The former Director-General of Ghana Health Service and now Director of Health at the Presidency, Dr. Nsia Asare, has indicated that plans are far advanced for decentralised medical education to enable teaching hospitals to train specialists on the job to address the low patient to doctor ratio.
He stated that it is not acceptable that in this modernity the five teaching hospitals in the country cannot train nurses, nephrologists, technicians and dentists and ensure continuous human development on their own.
“…I do not see how our teaching hospitals cannot train specialists. The five teaching hospitals can have centres where they can do the renal transplant, for instance, and train more nephrologists. The Bank of Ghana Hospital’s Renal Centre, for instance, should be training more renal nurses, nephrologists, technicians and other experts who will care for dialysis patients across the country.
“This is very important and I believe that this is a way of decentralising medical education, nursing education and health professional education,” he said.
He stated that while the nation’s five teaching hospitals – Korle-Bu, Komfo Anokye KATH), Tamale, Cape Coast and Ho Teaching Hospital – are all doing very well with their current role in training medical students from the University Of Ghana Medical School UGMS, Kwame Nkrumah University of Science and Technology School of Medical Sciences (SMS), Cape Coast University School of Medical Sciences, among the others. These can be expanded for the hospitals to take on students which will then give room for more students to get the opportunity to enter the health professional space.
Dr. Asare reiterated that when this is done, both undergraduate and postgraduate medical health education will be decentralised for people to be trained on the job after the students have had their initial basics in the various universities.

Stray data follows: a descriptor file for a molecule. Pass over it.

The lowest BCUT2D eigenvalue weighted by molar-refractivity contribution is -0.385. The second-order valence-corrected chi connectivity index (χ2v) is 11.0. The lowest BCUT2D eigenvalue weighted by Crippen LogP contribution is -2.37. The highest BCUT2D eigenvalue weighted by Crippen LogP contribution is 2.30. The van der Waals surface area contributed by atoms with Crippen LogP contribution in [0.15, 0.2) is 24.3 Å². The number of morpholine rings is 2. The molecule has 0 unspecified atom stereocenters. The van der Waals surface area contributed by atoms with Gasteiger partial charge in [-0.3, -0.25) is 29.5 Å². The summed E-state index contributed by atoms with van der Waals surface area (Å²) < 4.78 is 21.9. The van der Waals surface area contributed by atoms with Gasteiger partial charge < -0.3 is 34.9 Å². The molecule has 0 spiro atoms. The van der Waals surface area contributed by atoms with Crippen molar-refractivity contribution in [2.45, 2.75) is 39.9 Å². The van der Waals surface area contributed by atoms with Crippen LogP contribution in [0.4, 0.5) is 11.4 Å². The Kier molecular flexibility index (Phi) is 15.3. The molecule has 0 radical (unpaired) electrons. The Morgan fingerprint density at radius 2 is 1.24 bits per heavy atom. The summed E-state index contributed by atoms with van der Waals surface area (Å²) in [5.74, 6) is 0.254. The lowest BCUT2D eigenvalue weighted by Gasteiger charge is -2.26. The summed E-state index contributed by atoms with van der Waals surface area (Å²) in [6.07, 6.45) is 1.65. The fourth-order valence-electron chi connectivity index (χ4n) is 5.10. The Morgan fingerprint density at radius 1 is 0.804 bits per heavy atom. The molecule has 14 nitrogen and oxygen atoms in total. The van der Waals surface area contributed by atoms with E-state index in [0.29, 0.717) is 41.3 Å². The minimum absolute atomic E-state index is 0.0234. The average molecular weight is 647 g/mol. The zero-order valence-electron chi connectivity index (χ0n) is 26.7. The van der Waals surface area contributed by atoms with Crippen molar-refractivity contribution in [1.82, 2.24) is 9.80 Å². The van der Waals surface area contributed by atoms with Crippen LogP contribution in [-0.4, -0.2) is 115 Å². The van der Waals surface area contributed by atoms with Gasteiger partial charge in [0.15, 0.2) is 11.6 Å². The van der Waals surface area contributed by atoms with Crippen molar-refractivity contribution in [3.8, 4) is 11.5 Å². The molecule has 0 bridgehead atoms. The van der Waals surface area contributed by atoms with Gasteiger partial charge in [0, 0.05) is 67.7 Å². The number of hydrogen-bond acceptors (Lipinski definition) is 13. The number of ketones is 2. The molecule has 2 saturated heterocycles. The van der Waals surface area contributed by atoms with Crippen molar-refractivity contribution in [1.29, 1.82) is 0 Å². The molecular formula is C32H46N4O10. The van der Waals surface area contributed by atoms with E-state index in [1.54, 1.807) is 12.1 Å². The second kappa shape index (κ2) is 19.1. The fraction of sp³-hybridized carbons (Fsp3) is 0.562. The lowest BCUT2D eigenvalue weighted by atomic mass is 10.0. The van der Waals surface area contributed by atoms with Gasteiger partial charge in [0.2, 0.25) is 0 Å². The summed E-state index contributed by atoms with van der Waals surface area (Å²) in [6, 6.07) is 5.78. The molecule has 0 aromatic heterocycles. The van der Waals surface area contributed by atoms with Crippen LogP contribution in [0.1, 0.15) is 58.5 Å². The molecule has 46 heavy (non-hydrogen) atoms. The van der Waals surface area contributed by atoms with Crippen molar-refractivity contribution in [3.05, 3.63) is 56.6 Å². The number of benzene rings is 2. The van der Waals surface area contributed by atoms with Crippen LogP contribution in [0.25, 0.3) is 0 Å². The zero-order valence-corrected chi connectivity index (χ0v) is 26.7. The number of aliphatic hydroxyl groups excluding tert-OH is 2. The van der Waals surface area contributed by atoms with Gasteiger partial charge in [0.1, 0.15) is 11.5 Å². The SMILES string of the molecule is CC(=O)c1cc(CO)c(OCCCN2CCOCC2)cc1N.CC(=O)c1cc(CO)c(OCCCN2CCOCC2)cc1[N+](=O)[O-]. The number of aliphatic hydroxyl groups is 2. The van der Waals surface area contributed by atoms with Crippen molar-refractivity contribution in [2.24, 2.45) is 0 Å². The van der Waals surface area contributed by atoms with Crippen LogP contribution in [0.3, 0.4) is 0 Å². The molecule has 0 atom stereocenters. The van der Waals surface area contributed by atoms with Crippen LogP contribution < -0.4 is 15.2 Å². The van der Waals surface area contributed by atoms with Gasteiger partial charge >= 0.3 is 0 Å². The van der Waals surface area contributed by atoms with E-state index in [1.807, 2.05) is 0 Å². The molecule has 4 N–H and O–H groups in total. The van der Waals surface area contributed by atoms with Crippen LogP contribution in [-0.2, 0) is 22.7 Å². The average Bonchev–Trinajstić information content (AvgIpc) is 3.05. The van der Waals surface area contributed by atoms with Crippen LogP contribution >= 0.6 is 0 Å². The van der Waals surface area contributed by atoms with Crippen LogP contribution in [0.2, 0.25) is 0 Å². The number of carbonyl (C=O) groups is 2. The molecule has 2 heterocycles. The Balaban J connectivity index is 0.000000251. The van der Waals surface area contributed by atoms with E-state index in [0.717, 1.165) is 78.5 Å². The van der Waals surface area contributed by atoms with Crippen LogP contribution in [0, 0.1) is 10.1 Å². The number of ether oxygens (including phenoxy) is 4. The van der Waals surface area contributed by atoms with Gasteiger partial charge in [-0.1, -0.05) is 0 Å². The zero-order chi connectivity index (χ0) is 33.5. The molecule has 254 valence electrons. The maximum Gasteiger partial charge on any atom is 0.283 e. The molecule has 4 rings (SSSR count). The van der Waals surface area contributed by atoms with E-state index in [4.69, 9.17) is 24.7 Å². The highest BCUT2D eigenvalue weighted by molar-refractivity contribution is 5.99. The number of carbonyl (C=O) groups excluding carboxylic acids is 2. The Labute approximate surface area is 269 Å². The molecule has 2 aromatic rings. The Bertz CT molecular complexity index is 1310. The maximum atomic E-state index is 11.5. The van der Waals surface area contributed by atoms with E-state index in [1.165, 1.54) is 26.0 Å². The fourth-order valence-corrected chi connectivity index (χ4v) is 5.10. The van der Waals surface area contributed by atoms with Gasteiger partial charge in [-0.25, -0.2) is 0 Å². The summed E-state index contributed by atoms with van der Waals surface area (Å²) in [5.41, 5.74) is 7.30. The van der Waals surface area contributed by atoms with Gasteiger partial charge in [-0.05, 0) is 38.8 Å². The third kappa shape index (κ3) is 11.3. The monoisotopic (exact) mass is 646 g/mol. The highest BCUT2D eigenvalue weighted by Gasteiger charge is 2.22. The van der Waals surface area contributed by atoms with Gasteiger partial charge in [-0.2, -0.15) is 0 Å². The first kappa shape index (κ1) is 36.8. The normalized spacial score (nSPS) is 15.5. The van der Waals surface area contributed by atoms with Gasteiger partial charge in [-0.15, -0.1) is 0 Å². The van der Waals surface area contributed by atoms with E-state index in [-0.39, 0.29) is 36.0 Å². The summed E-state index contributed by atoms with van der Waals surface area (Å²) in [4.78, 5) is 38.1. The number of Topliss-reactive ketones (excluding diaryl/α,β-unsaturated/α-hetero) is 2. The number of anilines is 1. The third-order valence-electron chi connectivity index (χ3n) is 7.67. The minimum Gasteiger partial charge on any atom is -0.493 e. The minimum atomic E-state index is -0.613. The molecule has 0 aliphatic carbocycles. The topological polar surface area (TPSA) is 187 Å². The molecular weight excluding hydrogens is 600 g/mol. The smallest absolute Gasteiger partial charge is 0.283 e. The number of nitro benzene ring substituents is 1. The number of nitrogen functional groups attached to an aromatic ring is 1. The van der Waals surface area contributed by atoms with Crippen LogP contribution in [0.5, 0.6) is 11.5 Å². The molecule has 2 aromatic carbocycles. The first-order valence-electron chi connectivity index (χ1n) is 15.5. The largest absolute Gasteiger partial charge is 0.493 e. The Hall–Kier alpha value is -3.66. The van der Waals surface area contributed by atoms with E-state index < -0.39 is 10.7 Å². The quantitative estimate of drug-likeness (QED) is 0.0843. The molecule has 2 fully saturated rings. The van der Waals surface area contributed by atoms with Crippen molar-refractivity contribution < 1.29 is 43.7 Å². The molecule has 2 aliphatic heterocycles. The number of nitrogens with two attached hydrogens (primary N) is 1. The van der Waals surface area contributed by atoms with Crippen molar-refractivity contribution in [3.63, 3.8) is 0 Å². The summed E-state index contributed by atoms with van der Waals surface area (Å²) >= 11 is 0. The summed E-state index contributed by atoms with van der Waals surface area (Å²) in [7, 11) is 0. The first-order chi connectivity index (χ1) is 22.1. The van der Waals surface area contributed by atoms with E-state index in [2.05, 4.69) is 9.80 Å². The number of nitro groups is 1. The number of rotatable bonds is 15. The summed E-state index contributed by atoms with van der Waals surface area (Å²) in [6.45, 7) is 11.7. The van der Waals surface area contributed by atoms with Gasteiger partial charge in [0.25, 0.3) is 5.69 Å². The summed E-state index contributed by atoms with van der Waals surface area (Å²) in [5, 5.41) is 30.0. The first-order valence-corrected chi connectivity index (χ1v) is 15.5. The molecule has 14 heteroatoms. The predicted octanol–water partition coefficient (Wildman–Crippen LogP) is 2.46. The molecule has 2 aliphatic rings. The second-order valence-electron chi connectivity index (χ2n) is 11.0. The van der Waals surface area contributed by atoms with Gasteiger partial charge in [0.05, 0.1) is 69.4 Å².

“Since the hospitals are all state-of-the-art from scratch, what medical students need is first after the basic sciences in the universities, get posted to these hospitals to come and do their clinical work, postgraduate work, and to be trained professionals and fellows,” he added.
Touching on health infrastructure, he emphasised that continuously the country is doing very well in the area of primary health care with the establishment of the Community-based Health Planning and Services (CHPS) compound, and now with agenda 111 every district is about to get a functional health facility.
Furthermore, he iterated that by learning from COVID-19, government is committed to strengthening the healthcare system – both infrastructure-wise and through human capital development training.
The presidential adviser also called on private organisations to take advantage of the opening up of the health sector to invest in institutions which will provide both medical treatment and education just as the situation is in South Africa and India.
“In Ghana, government is employing majority of the health professionals and the best for that matter, but it should be government competing with the private sector as is done in South Africa. The private sector should be focusing on medical tourism and education because there is a lot of investment potential in this part,” he concluded.